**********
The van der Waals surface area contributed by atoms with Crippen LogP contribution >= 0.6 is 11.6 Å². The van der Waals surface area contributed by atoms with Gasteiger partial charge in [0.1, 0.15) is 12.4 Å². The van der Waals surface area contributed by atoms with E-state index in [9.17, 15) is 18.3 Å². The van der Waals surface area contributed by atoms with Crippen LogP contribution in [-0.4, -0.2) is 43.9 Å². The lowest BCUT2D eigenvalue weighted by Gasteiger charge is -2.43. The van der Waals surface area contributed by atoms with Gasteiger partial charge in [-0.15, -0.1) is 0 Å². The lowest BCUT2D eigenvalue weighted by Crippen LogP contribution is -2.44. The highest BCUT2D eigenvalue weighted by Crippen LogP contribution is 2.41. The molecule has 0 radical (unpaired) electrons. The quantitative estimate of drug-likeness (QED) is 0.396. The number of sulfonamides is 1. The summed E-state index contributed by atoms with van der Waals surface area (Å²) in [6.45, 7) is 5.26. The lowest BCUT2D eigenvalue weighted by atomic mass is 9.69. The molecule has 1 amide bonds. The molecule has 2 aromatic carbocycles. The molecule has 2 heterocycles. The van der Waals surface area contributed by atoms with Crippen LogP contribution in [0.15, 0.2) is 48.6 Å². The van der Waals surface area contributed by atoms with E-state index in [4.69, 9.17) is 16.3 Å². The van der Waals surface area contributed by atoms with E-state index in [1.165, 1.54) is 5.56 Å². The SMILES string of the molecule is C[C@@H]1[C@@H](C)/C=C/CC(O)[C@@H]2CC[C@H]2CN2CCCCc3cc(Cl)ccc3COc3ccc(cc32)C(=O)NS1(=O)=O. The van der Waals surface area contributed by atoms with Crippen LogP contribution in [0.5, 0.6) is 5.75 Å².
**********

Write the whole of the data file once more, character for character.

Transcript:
The van der Waals surface area contributed by atoms with Crippen LogP contribution >= 0.6 is 11.6 Å². The van der Waals surface area contributed by atoms with Gasteiger partial charge in [0.1, 0.15) is 12.4 Å². The van der Waals surface area contributed by atoms with E-state index in [9.17, 15) is 18.3 Å². The van der Waals surface area contributed by atoms with Crippen LogP contribution in [-0.4, -0.2) is 43.9 Å². The lowest BCUT2D eigenvalue weighted by Gasteiger charge is -2.43. The van der Waals surface area contributed by atoms with Gasteiger partial charge in [-0.15, -0.1) is 0 Å². The lowest BCUT2D eigenvalue weighted by Crippen LogP contribution is -2.44. The highest BCUT2D eigenvalue weighted by Crippen LogP contribution is 2.41. The molecule has 0 radical (unpaired) electrons. The quantitative estimate of drug-likeness (QED) is 0.396. The number of sulfonamides is 1. The summed E-state index contributed by atoms with van der Waals surface area (Å²) in [6.45, 7) is 5.26. The lowest BCUT2D eigenvalue weighted by atomic mass is 9.69. The molecule has 1 amide bonds. The molecule has 2 aromatic carbocycles. The molecule has 2 heterocycles. The van der Waals surface area contributed by atoms with Crippen LogP contribution in [0.15, 0.2) is 48.6 Å². The van der Waals surface area contributed by atoms with E-state index in [4.69, 9.17) is 16.3 Å². The van der Waals surface area contributed by atoms with E-state index in [1.165, 1.54) is 5.56 Å². The SMILES string of the molecule is C[C@@H]1[C@@H](C)/C=C/CC(O)[C@@H]2CC[C@H]2CN2CCCCc3cc(Cl)ccc3COc3ccc(cc32)C(=O)NS1(=O)=O. The van der Waals surface area contributed by atoms with Crippen LogP contribution in [0.5, 0.6) is 5.75 Å².